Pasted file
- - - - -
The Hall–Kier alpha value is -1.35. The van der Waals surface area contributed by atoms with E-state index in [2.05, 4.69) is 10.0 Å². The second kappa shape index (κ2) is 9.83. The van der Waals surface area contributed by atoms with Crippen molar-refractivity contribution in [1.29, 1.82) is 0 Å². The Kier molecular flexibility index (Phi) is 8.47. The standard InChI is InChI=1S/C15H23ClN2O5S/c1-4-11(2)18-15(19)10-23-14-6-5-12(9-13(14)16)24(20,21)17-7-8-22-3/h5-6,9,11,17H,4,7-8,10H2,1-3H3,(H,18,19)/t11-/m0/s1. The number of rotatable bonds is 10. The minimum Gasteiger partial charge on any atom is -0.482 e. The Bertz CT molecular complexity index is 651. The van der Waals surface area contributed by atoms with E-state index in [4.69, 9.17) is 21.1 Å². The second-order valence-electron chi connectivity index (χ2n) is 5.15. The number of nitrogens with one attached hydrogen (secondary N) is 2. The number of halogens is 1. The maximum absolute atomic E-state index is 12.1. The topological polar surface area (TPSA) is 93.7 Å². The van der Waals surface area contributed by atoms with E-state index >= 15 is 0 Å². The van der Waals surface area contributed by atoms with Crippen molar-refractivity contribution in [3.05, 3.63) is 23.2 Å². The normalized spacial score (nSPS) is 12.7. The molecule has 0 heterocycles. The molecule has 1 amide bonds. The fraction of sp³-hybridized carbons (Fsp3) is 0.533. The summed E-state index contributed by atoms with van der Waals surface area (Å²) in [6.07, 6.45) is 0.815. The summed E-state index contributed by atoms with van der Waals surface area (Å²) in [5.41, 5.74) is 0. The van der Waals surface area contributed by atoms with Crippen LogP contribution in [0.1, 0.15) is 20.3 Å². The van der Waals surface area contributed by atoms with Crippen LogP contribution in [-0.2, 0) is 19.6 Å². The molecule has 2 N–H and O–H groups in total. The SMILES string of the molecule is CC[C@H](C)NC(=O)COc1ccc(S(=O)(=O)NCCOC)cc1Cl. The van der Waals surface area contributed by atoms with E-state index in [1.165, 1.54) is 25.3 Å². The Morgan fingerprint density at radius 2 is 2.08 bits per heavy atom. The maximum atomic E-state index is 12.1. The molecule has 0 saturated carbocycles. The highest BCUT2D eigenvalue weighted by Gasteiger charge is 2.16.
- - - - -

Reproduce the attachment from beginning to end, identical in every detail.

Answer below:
The Hall–Kier alpha value is -1.35. The van der Waals surface area contributed by atoms with E-state index in [2.05, 4.69) is 10.0 Å². The second kappa shape index (κ2) is 9.83. The van der Waals surface area contributed by atoms with Crippen molar-refractivity contribution in [1.29, 1.82) is 0 Å². The Kier molecular flexibility index (Phi) is 8.47. The standard InChI is InChI=1S/C15H23ClN2O5S/c1-4-11(2)18-15(19)10-23-14-6-5-12(9-13(14)16)24(20,21)17-7-8-22-3/h5-6,9,11,17H,4,7-8,10H2,1-3H3,(H,18,19)/t11-/m0/s1. The number of rotatable bonds is 10. The minimum Gasteiger partial charge on any atom is -0.482 e. The Bertz CT molecular complexity index is 651. The van der Waals surface area contributed by atoms with E-state index in [4.69, 9.17) is 21.1 Å². The second-order valence-electron chi connectivity index (χ2n) is 5.15. The number of nitrogens with one attached hydrogen (secondary N) is 2. The number of halogens is 1. The maximum absolute atomic E-state index is 12.1. The topological polar surface area (TPSA) is 93.7 Å². The van der Waals surface area contributed by atoms with E-state index >= 15 is 0 Å². The van der Waals surface area contributed by atoms with Crippen molar-refractivity contribution in [3.05, 3.63) is 23.2 Å². The normalized spacial score (nSPS) is 12.7. The molecule has 0 heterocycles. The molecule has 1 amide bonds. The fraction of sp³-hybridized carbons (Fsp3) is 0.533. The summed E-state index contributed by atoms with van der Waals surface area (Å²) in [6.07, 6.45) is 0.815. The summed E-state index contributed by atoms with van der Waals surface area (Å²) in [5.41, 5.74) is 0. The van der Waals surface area contributed by atoms with Crippen LogP contribution in [0.1, 0.15) is 20.3 Å². The van der Waals surface area contributed by atoms with Crippen LogP contribution in [-0.2, 0) is 19.6 Å². The molecule has 2 N–H and O–H groups in total. The SMILES string of the molecule is CC[C@H](C)NC(=O)COc1ccc(S(=O)(=O)NCCOC)cc1Cl. The van der Waals surface area contributed by atoms with E-state index in [1.165, 1.54) is 25.3 Å². The Morgan fingerprint density at radius 2 is 2.08 bits per heavy atom. The maximum atomic E-state index is 12.1. The molecule has 0 saturated carbocycles. The highest BCUT2D eigenvalue weighted by Gasteiger charge is 2.16.